For any type of bankruptcy you must file truthful and complete schedules of assets and liabilities, current income and expenses and a statement of financial affairs. There are no exceptions to this requirement. If you intentionally leave any requested information out of your documents you file with the court, you may loose your discharge of a specific debt or even be denied a discharge of any of your debt. Worse yet, you are subject to felony criminal prosecution. There is simply no valid reason to leave out any debt.
If your discharge is denied, your bankruptcy case may nevertheless continue and your non-exempt assets will be administered by the Chapter 7 Trustee. You will not be eligible to file a Chapter 7 bankruptcy again for six years and your creditors will be entitled to continue their collection efforts. Alternatively, the court may dismiss your case, and you may lose the benefit of the automatic stay and discharge.
Types of debt
Certain types of debts are not dischargeable in bankruptcy. Recent or ‘trust fund’ taxes, spousal maintenance (alimony), child support, and virtually all student loans are not dischargeable. These debts pass through the bankruptcy as if it had not occurred. People considering bankruptcy as an option should not make any attempt to determine for themselves which debts are dischargeable as even many taxes and other supposedly non-dischargeable debts are dischargeable in certain circumstances.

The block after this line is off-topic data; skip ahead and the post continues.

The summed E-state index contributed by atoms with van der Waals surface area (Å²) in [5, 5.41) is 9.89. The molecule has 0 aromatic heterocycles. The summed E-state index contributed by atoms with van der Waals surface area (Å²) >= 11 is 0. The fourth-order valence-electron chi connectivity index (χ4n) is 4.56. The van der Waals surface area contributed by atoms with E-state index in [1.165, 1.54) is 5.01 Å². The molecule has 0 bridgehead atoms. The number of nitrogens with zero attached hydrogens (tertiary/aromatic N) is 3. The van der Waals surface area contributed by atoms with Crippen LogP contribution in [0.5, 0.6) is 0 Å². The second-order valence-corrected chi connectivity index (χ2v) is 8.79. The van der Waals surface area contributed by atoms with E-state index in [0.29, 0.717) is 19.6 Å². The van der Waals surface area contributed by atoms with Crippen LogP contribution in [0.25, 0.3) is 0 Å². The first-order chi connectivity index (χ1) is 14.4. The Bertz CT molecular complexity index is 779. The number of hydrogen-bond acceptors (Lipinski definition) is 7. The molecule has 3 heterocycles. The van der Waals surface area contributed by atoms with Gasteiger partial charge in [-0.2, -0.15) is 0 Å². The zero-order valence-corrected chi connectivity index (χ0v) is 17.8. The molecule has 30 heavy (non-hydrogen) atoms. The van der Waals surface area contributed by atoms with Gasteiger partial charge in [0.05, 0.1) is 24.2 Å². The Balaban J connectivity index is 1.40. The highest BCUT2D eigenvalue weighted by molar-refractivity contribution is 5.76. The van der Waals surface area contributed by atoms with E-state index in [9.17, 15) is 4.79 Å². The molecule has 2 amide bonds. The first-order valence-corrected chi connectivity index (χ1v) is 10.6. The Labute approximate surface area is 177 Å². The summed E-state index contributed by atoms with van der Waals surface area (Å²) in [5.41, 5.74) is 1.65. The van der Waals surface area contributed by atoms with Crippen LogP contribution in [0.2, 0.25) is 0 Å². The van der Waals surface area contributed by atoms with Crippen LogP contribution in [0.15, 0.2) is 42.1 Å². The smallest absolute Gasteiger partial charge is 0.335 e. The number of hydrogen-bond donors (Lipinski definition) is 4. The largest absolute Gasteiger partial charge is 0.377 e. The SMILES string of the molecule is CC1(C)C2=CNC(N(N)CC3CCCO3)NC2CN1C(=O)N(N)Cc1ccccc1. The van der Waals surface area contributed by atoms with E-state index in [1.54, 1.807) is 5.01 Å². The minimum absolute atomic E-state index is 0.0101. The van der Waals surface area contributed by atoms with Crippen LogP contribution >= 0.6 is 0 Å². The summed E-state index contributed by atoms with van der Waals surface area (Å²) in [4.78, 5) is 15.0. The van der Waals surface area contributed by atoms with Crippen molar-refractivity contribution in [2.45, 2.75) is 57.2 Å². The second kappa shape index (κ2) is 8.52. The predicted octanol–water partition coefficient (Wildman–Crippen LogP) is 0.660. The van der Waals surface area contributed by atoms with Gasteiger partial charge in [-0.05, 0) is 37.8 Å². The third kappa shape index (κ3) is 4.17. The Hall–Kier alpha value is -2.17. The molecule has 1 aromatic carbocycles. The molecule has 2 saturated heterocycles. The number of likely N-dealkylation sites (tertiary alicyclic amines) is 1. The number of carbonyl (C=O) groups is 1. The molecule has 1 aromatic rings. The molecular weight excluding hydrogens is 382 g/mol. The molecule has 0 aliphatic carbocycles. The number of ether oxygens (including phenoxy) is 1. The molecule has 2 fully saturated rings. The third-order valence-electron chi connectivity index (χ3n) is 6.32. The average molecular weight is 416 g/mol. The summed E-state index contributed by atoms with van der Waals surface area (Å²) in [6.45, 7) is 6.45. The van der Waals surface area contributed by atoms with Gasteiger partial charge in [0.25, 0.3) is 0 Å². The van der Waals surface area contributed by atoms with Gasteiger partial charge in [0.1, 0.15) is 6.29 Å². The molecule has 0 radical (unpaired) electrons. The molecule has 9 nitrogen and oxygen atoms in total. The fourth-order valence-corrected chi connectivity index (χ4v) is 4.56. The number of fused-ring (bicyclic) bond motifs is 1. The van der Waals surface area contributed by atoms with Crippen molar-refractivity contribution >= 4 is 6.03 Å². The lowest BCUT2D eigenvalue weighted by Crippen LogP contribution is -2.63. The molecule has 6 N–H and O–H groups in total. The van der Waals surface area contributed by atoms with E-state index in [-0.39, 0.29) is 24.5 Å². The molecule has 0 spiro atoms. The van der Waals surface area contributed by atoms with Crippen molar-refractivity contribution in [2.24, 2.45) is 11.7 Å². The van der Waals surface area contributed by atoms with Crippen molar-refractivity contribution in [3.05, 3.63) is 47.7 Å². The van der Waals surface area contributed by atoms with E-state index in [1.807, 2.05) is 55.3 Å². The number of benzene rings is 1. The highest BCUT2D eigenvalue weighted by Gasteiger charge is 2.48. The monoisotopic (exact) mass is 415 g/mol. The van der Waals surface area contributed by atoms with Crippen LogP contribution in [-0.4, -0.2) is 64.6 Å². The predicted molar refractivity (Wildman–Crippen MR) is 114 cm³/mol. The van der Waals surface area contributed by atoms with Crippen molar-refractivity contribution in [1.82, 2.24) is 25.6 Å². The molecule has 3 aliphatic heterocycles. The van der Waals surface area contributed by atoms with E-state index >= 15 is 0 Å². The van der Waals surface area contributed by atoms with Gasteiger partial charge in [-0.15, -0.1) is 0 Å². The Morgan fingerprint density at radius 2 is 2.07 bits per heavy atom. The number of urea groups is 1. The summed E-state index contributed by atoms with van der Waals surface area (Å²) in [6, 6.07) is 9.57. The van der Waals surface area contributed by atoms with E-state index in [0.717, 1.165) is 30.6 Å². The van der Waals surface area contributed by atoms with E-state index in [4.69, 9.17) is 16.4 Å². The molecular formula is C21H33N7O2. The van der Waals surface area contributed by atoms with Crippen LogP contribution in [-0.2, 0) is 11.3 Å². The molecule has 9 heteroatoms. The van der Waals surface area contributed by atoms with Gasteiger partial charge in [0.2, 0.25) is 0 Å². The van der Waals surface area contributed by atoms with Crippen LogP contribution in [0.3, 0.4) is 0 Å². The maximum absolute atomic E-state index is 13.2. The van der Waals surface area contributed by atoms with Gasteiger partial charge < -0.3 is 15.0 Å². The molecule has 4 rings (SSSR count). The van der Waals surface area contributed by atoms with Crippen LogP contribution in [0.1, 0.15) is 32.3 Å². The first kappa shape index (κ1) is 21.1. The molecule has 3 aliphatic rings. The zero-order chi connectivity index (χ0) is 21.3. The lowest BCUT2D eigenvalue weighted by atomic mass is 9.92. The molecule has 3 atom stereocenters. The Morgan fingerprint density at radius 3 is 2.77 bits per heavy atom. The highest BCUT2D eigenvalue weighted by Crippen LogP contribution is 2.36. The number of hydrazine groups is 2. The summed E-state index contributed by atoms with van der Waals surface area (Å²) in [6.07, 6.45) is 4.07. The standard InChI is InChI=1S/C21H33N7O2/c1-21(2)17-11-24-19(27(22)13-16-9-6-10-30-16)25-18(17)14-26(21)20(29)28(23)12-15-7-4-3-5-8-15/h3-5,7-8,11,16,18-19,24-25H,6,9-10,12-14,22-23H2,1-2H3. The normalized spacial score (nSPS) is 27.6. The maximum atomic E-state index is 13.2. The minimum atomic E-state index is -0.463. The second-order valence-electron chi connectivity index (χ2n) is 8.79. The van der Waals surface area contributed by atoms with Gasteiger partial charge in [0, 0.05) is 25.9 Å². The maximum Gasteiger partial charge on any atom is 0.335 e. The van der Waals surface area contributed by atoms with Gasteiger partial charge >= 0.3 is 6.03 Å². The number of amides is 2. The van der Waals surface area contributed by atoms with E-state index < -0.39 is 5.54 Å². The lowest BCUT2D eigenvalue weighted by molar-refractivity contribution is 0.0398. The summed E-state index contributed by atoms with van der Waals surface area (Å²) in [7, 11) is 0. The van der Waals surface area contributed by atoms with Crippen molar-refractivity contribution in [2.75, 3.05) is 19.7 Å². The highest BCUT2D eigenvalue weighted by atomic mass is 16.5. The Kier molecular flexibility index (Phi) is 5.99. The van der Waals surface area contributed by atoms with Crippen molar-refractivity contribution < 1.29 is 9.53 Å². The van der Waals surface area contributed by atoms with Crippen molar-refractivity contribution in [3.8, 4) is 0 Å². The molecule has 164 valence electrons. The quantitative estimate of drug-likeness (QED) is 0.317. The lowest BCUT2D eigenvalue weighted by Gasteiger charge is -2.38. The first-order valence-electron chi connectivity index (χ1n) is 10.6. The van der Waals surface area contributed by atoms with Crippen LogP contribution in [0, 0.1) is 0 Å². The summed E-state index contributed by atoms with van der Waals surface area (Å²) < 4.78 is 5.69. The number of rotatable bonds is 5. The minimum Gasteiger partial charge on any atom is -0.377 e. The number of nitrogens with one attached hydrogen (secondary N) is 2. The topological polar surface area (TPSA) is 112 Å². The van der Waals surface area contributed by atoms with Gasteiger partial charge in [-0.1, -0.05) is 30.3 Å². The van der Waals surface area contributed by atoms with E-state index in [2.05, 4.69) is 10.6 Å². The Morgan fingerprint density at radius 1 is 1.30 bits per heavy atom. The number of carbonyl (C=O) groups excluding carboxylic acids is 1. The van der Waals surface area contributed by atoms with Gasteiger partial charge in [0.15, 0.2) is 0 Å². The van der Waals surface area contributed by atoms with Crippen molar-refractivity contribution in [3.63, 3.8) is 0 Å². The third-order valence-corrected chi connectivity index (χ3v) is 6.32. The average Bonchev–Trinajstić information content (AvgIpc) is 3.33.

There are other types of debts which may only be discharged if the creditor to whom the debt is owed fails to commence litigation in order to determine the dischargeability of a debt. Debts incurred through fraud, embezzlement, theft or assault give rise to such debts. If a particular creditor holding such a claim files suit in the bankruptcy court within the time prescribed by the court, a trial will be held to determine whether or not the debt should be discharged. Student loans are now never dischargeable unless a relatively extreme ‘hardship’ is proven in trial by the person owing the student loan. Under Chapter 13, you may be able to discharge certain debts which would be non-dischargeable in Chapter 7. In many ways a Chapter 13 is more powerful than a Chapter 7.
A debt is ‘secured’ by property that you own if you give the creditor a right to take your property away if you do not pay that debt as agreed. House mortgages and car loans are the most common type of secured debt. While you are personally discharged from the obligation to pay a secured debt, if you wish to retain the property (called ‘collateral’) securing the debt, you must continue to pay the debt pursuant to its terms. If you do not wish to retain the secured property, you do not need to repay the debt and should make arrangements to return the property to the creditor. You may also want to ‘reaffirm’ a debt. Signing a reaffirmation document recommits you to paying that debt even after you receive a discharge in your bankruptcy. Unless there is some clear benefit to the debtor to sign a reaffirmation agreement, this law office’s practice is to not agree to a reaffirmation. In most situations there is no benefit to the debtor to sign the reaffirmation agreement.